Canon PowerShot G1 X Mark II Review

April 29, 2014 | Mark Goldstein |


The Canon PowerShot G1 X Mark II is a new premium compact camera with a large CMOS image sensor and a fast lens. The metal-bodied G1 X Mark II has a 1.5-type multi-aspect sensor, a 5x f/2.0-3.9 lens zoom lens, full manual controls, shooting mode dial, 3-inch tilting LCD touchscreen with 1,040K dots, built-in flash and a flash hot shoe, DIGIC 6 processor, wi-fi and NFC connectivity, ISO range of 100-12800, full HD movie recording, 14-bit RAW image capture, 31 AF points, focus peaking function, and dual lens control rings. The Canon Powershot G1 X Mark II is available in black priced at £799 / €949 / $799.99.

Ease of Use

The Canon PowerShot G1 X Mark II tested in this review was kindly provided by CameraWorld, a real camera shop helping you to make the most of your hobby. Our expert team has many years experience within the photographic trade with knowledge gained over 40 years. Many are photographers themselves and enjoy passing their knowledge on. You'll also find our online service fast, efficient and courteous and you can always call us if you want to talk to a human being! We are dedicated to bringing you the very best in service, choice and price. We're very easy to find, our London store is just off Oxford Street between Oxford Circus station and Tottenham Court Road station. The Essex shop is located in High Chelmer Shopping Centre, just off the High Street in Chelmsford. Visit us and you'll always find a friendly welcome. Our policy is to serve our customers as we would like to be served ourselves, a simple ideal that we try hard to live up to.

Measuring 116.3 x 74.0 x 66.2 mm and weighing 558g including the battery and memory card, the Canon PowerShot G1 X Mark II is slightly smaller and lighter than the original G1 X model that it replaces. Featuring a stainless steel chassis and all aluminium metal exterior with a solid feel and tank-like construction, the G1 X Mark II feels very well made indeed. The control layout has been changed quite a lot since the previous model, with external controls that offer just the right amount of stiffness and resistance and are large enough to be easily and quickly accessed in the heat of the action. The Canon PowerShot G1 X Mark II won't easily fit into a trouser or shirt pocket, being much more at home in a deep coat pocket or a small camera bag.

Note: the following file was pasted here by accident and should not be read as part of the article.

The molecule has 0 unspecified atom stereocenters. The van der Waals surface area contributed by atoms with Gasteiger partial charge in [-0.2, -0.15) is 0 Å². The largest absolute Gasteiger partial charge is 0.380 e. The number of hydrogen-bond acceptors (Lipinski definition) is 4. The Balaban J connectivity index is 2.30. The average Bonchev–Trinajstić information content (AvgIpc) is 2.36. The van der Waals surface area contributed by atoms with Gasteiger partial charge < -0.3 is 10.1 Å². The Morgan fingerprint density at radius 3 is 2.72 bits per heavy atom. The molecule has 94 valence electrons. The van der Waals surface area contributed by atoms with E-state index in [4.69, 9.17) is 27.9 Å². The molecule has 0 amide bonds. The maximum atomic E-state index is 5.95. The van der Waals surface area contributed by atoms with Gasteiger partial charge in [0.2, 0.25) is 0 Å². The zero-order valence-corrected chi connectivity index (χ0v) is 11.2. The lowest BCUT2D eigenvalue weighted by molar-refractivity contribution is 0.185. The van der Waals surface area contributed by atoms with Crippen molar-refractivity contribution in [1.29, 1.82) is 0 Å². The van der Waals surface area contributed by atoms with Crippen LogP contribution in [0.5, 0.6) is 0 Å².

The Canon PowerShot G1 X Mark II features a large multi-aspect, 15 megapixel CMOS sensor that captures images either in the 3:2 aspect ratio at 12.8 megapixels or the 4:3 ratio at 13.1 megapixels whilst maintaining the same angle of view. Measuring 18.7mm x 14mm, it's almost the same height as the APS-C sensor used in many DSLR cameras. This should add up to better image quality especially in low-light, greater depth-of-field, and greater dynamic range, all the things that your typical compact cameras struggles to deliver.

Disappointingly the original G1 X's exposure compensation dial has been removed from this new model, replaced instead by a position on the rear control pad, as is the ISO speed, which makes choosing these key settings a slower 3-stage process. The G1 X's optical viewfinder has also bitten the dust too - instead you can choose to purchase the optional and rather pricey EVF-DC1 electronic viewfinder, a snip at £250 / $300. Another grumble is that, annoyingly for such a creatively rich camera, the full user guide is still provided on CD only. In what comes across as a cursory gesture, only a very slim printed quick start guide is included in the box.

The Canon PowerShot G1 X Mark II unassuming-looking front plate is dominated by the bulbous 5x zoom lens, with a bulb for the built-in self-timer/AF assist lamp flanking them on the left. Note that there's no thread included for fitting filters. The G1 X Mark II has also lost the original model's very useful front control dial, as featured on EOS DSLR cameras, which made changing the aperture and full Manual shooting mode very easy.

Canon PowerShot G1 X Mark II Canon PowerShot G1 X Mark II


Instead you now use a combination of the new dual control rings and the rear navigation wheel to change the aperture and shutter speed, each of which can be configured to suit your particular way of working, and impressively for each of the PASM shooting modes. The smooth, clickless front Continuous ring can only be assigned to AV, TV or Exposure Compensation, though, with the larger, clicking rear Step dial having more settings available. The Continuous ring also provides the additional ability to make fine adjustments when manually focusing and can be used to fine-tune the focus distance after AF is achieved. The third main configurable control is the navigation wheel on the rear, which we found to be a bit too thin to use precisely.